Clinton explained that really she was rooting for Trump when he won four years ago and that Democrats would have been good governing partners for him if only he had “put his own ego and interests aside.” This is outstanding fabulism; the fact is that they have been trying to impeach Donald Trump since about ten minutes after the tears started flowing in Brooklyn the night she lost. But yeah, sure, if Trump were more modest they would have been Tip O’Neill to his Ronald Reagan.

The best speech of the night came from former President Barack Obama. The guy knows how to talk. He said, “Donald Trump hasn’t grown into the job because he can’t. And the consequences of that failure are severe. 170,000 Americans dead. Millions of jobs gone while those at the top take in more than ever. Our worst impulses unleashed, our proud reputation around the world badly diminished, and our democratic institutions threatened like never before.”

Stern stuff. CNN’s Wolf Blitzer called it the most powerful speech of his career, which would be kind of sad because he was president for eight years. Taking potshots at the current POTUS was his most powerful speech? I guess it had to be, what with this being the most dangerous president and moment in American history and all. The idea, as with Obama’s eulogy of John Lewis, was that bad boy Barack was breaking with convention at this convention to directly go after a sitting president.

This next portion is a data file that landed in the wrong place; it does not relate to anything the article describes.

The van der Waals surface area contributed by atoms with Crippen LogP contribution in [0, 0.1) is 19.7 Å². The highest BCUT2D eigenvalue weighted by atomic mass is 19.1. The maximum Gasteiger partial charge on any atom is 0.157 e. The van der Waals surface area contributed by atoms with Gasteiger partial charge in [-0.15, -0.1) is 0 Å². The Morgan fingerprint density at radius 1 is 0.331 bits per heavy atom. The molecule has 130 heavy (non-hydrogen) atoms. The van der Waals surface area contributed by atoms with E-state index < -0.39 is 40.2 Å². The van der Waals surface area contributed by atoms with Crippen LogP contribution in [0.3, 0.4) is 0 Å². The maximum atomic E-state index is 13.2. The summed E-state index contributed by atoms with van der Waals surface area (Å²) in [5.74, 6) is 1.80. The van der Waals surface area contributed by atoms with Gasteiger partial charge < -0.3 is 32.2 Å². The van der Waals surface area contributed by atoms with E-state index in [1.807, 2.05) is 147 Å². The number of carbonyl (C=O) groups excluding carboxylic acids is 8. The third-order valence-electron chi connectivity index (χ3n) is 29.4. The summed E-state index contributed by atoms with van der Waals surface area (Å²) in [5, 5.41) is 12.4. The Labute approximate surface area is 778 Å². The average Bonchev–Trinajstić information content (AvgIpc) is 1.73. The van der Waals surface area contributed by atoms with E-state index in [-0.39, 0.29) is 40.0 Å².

This all brought us to the star of the show. Kamala Harris was meant to be that, but her speech in what appeared to be an empty airplane hangar or the warehouse from the end of “Raiders of the Lost Ark” echoed more than it pierced. The lack of live reaction made it feel awkward and strange. There was one memorable line meant to soothe leftists nervous about her and the attempted “centrist” tone of the convention. She said, “There is no vaccine for racism. We have to do the work.”

This is one of the most meaningless and vapid phrases in the woke playbook, right up there with white fragility and structural racism. Nobody ever explains exactly what “the work” entails. It seems to involve some kind of combination of self-loathing and expensive quasi-corporate training for white people. It got me wondering if Joe Biden has had any anti-bias training — you know, written and delivered an essay about being sorry for his privilege and stuff. Now that would be compelling TV.

One more night, kids, and this anti convention, this convention that wasn’t, will be over. At the very end last night, after Harris’ speech Joe Biden came out, he waved at her from far across the stage, seeming to lament that they could not hug. We all know Joe likes his hugs. And the fact of the matter is that given their proximity to each other and the ability of them to get tested there is no reason they could not have hugged.

The real reason is that everything about this horrible show was meant to keep coronavirus fears and lockdown fresh in our faces and minds. Kamala Harris made the big speech last night, but the pandemic has clearly become Biden’s true running mate. Biden and the Chinese Virus 2020: no policies, no vision for the future, but man, that Donald Trump really sucks, doesn’t he?